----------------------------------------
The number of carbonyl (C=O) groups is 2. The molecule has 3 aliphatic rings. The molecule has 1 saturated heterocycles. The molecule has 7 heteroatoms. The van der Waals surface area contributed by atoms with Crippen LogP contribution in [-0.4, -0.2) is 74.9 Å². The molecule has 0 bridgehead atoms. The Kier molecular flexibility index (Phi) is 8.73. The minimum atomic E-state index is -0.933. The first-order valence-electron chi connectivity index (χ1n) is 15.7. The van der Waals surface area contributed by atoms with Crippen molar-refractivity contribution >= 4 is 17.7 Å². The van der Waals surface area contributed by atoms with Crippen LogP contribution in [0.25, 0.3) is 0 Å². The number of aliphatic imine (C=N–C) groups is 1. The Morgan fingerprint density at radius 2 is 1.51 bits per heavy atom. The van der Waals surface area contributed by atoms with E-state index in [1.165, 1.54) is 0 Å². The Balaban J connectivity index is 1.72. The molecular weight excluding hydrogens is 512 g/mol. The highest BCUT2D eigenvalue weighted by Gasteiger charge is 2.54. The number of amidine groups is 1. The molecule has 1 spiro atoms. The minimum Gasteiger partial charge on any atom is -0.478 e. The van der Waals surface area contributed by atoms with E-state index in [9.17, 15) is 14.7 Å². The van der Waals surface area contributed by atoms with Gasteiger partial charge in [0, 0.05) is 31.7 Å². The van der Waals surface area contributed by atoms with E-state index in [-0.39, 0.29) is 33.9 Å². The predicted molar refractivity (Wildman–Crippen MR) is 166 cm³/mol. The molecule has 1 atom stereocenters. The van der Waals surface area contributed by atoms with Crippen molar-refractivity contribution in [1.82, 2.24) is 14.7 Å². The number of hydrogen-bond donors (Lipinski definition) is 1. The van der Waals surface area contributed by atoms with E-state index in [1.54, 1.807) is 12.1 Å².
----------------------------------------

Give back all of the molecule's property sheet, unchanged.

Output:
The number of carbonyl (C=O) groups is 2. The molecule has 3 aliphatic rings. The molecule has 1 saturated heterocycles. The molecule has 7 heteroatoms. The van der Waals surface area contributed by atoms with Crippen LogP contribution in [-0.4, -0.2) is 74.9 Å². The molecule has 0 bridgehead atoms. The Kier molecular flexibility index (Phi) is 8.73. The minimum atomic E-state index is -0.933. The first-order valence-electron chi connectivity index (χ1n) is 15.7. The van der Waals surface area contributed by atoms with Crippen molar-refractivity contribution >= 4 is 17.7 Å². The van der Waals surface area contributed by atoms with Crippen LogP contribution in [0.25, 0.3) is 0 Å². The number of aliphatic imine (C=N–C) groups is 1. The Morgan fingerprint density at radius 2 is 1.51 bits per heavy atom. The van der Waals surface area contributed by atoms with E-state index in [1.165, 1.54) is 0 Å². The Balaban J connectivity index is 1.72. The molecular weight excluding hydrogens is 512 g/mol. The highest BCUT2D eigenvalue weighted by Gasteiger charge is 2.54. The number of amidine groups is 1. The molecule has 1 spiro atoms. The minimum Gasteiger partial charge on any atom is -0.478 e. The van der Waals surface area contributed by atoms with E-state index in [9.17, 15) is 14.7 Å². The van der Waals surface area contributed by atoms with Gasteiger partial charge in [0, 0.05) is 31.7 Å². The van der Waals surface area contributed by atoms with E-state index in [-0.39, 0.29) is 33.9 Å². The predicted molar refractivity (Wildman–Crippen MR) is 166 cm³/mol. The molecule has 1 atom stereocenters. The van der Waals surface area contributed by atoms with Crippen molar-refractivity contribution in [1.82, 2.24) is 14.7 Å². The number of hydrogen-bond donors (Lipinski definition) is 1. The van der Waals surface area contributed by atoms with E-state index in [1.54, 1.807) is 12.1 Å².